As the UK government announces a near £3 billion cut to the aid budget in line with the shrinking economy and the 0.7% commitment, the aid sector finds itself suddenly crushed under the aid target it has for so long championed. But what do the British public think of 0.7%? We compared new data with public opinion from 2015 to understand how these cuts align with the British mood about 0.7%. The comparison raises a tough question: It’s easy for a beleaguered government to support 0.7% when it dictates cuts, but when the economy bounces back, will it bring a fight over the 0.7% law with it?
Since the 0.7% aid target became legally binding for governments in 2015 with the introduction of the International Development (Official Development Assistance Target) Act, support for 0.7% has not deteriorated, new data from the Development Engagement Lab reveals. But the way the case is made for 0.7% is changing, with some arguments now falling flat. And it’s clear – both to the public and the aid sector – that criticism of the government’s latest cuts is also a criticism of the 0.7% target: is it time for the sector to update its case for aid ahead of a more difficult debate?
We tested the resonance of the four main arguments for 0.7% with a survey of the British public on 14 May - 4 June 2015, asking whether 0.7% was the right (or wrong) thing to do, whether it was in the national interest, whether it would help save lives, and if it represented value for money. On 10 July − 12 July 2020, we repeated the survey, in light of Boris Johnson’s decision to merge DFID with the FCO, creating the new Foreign, Commonwealth and Development. With this merger, Johnson also recommitted his support for the 0.7 target.
How have attitudes towards 0.7% changed over the past five years? We look at each frame below. Figure 1 shows the comparison of attitudes from 2015 and 2020.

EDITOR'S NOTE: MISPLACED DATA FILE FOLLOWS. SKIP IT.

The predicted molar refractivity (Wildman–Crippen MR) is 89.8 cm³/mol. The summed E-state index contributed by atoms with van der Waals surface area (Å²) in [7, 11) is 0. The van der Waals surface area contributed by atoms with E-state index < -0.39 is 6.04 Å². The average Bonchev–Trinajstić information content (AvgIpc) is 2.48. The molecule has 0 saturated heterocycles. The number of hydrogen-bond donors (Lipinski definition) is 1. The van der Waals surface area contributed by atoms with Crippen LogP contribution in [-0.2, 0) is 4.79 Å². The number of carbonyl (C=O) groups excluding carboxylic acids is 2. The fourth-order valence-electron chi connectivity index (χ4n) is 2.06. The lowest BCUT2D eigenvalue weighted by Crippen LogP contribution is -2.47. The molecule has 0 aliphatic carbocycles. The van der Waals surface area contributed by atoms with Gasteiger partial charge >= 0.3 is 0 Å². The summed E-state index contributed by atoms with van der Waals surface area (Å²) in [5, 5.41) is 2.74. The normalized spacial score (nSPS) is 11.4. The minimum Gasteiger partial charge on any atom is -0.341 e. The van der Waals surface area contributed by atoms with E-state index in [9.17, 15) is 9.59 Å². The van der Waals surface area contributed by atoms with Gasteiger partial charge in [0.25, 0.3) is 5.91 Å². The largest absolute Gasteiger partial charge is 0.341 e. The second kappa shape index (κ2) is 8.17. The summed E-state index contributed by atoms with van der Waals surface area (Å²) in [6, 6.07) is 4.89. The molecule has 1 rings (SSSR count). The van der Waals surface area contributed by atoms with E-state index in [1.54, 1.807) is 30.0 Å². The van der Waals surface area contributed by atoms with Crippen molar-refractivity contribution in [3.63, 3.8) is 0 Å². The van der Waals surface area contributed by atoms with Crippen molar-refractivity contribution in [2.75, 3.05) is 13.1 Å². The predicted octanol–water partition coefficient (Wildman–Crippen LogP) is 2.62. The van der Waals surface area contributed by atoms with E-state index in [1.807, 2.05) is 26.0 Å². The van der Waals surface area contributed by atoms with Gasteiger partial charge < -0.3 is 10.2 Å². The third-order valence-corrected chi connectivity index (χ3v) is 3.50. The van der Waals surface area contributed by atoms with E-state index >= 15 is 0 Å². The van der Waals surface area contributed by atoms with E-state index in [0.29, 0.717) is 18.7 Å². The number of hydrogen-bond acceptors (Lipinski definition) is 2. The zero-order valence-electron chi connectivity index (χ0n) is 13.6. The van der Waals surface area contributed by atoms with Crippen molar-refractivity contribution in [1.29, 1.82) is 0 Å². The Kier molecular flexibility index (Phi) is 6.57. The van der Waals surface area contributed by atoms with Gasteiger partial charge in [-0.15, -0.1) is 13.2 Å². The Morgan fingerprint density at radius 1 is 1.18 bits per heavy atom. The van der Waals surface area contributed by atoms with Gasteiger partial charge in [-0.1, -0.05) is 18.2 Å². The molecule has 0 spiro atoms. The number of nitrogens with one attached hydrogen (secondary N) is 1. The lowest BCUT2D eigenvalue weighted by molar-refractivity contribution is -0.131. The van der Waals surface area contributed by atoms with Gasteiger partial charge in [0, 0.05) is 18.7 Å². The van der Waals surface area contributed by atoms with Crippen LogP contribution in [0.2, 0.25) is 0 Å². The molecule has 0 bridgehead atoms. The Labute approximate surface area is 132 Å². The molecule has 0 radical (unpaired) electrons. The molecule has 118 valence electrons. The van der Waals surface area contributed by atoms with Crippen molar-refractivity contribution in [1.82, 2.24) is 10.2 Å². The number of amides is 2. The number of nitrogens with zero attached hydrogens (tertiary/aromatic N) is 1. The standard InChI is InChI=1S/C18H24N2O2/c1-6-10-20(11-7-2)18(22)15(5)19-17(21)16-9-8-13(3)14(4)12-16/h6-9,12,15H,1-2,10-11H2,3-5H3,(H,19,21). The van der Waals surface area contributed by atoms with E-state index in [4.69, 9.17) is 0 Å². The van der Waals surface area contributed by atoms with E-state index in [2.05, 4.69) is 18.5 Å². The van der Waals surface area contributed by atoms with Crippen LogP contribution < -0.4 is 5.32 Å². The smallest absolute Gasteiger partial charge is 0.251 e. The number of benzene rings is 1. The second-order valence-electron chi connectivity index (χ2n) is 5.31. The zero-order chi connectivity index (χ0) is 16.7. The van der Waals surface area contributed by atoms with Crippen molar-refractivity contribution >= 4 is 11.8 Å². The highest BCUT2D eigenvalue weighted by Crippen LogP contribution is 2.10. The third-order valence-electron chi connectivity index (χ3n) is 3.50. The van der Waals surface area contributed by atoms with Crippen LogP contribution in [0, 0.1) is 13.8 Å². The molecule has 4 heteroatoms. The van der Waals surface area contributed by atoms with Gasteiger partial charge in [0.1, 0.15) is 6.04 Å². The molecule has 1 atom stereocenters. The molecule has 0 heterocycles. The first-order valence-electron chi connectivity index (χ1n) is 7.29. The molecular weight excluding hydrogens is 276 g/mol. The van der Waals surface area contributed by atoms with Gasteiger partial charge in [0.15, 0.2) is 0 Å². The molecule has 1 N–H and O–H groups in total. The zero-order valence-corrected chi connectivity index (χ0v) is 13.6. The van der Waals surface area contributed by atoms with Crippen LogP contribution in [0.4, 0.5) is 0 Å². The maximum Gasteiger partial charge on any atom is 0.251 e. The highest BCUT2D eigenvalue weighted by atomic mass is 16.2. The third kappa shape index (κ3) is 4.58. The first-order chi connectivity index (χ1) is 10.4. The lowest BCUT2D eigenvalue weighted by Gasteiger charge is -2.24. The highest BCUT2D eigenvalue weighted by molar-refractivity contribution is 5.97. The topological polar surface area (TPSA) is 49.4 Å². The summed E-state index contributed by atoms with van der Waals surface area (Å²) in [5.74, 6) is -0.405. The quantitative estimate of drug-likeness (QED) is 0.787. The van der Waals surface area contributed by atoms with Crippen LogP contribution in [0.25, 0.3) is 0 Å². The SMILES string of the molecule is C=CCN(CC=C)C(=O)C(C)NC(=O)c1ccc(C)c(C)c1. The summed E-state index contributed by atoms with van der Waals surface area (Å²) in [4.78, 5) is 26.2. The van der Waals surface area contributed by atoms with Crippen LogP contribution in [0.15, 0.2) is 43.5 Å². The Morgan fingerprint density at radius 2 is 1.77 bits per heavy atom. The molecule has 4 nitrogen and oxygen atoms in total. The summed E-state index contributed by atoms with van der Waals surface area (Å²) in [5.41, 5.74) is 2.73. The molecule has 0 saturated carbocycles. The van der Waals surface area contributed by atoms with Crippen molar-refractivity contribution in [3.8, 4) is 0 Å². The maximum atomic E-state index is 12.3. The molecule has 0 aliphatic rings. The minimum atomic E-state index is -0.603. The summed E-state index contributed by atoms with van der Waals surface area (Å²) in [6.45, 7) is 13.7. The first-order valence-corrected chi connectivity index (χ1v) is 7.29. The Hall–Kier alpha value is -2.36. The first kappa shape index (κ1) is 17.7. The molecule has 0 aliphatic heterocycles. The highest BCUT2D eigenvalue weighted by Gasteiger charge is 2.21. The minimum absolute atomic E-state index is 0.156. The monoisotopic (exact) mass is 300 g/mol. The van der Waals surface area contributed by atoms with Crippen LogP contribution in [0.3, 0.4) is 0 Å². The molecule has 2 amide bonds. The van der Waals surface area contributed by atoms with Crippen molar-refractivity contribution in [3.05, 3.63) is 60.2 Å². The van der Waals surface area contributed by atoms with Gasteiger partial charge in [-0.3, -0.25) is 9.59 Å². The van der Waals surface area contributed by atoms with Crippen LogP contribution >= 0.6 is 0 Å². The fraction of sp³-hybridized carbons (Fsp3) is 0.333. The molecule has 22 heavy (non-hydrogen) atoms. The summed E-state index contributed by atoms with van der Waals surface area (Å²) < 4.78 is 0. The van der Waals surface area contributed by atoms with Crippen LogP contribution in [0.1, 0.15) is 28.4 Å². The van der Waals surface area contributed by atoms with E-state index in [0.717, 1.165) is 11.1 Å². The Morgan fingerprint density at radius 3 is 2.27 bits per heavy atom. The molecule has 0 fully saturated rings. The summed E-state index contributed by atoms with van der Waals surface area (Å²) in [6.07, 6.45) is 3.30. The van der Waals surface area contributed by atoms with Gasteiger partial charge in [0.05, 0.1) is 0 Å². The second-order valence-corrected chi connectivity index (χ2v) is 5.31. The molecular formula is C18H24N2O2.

How 0.7% frames emerged
Attitudes toward the 0.7% target – like so much else in society – have become more polarised, with much of the change in attitudes shifting from an ‘on the fence’ middle to either side of the spectrum of support. Our research also shows that, despite a decade of Conservative governments framing UK aid in the national interest, the British public are increasingly rejecting this argument. And, this sits alongside a growing percentage of the public who disagree that UK aid is ‘good value for money.’
The strongest argument for UK aid is still that aid ‘will help save lives.’ This has not changed from 2015-2020.
The idea for 0.7 first emerged not as an advocacy or campaign idea, but as a back of the envelope calculation in preparation for a UN meeting. Embraced by a Conservative-led UK government, it became an advocacy target – held up as the crown-jewel of cross-party consensus. All the more extraordinary was the context of its birth: the UK was deep in austerity, with spending cuts rife across government, save for the ring-fenced National Health Service and the aid budget.
Saves lives – Still a strong case
The political case for 0.7 was clear. Key players in the Conservative Party took early ownership over the target, and recognised it as a valuable tool for detoxifying the Conservative Party brand. A Private Members’ Bill sponsored by a Liberal Democrat was supported by the Coalition Government and travelled through the Houses of Parliament bolstered by strong bipartisanship. It was here the first messaging around 0.7% was crafted, with the tagline that followed the bill through Parliament: “Turn up, Save Lives.”
In terms of saving lives, the levels of agreement and disagreement have not changed since 2015. Here 45% agree while only 17% disagree.
The strongest argument for UK aid for the British public is that aid ‘will help save lives.’ This has not changed from 2015-2020. Across DEL data, we find that the British public want UK aid used primarily to help the world’s poorest: altruistic reasons for giving aid are far more compelling than aid in the national interest.
Right/wrong thing to do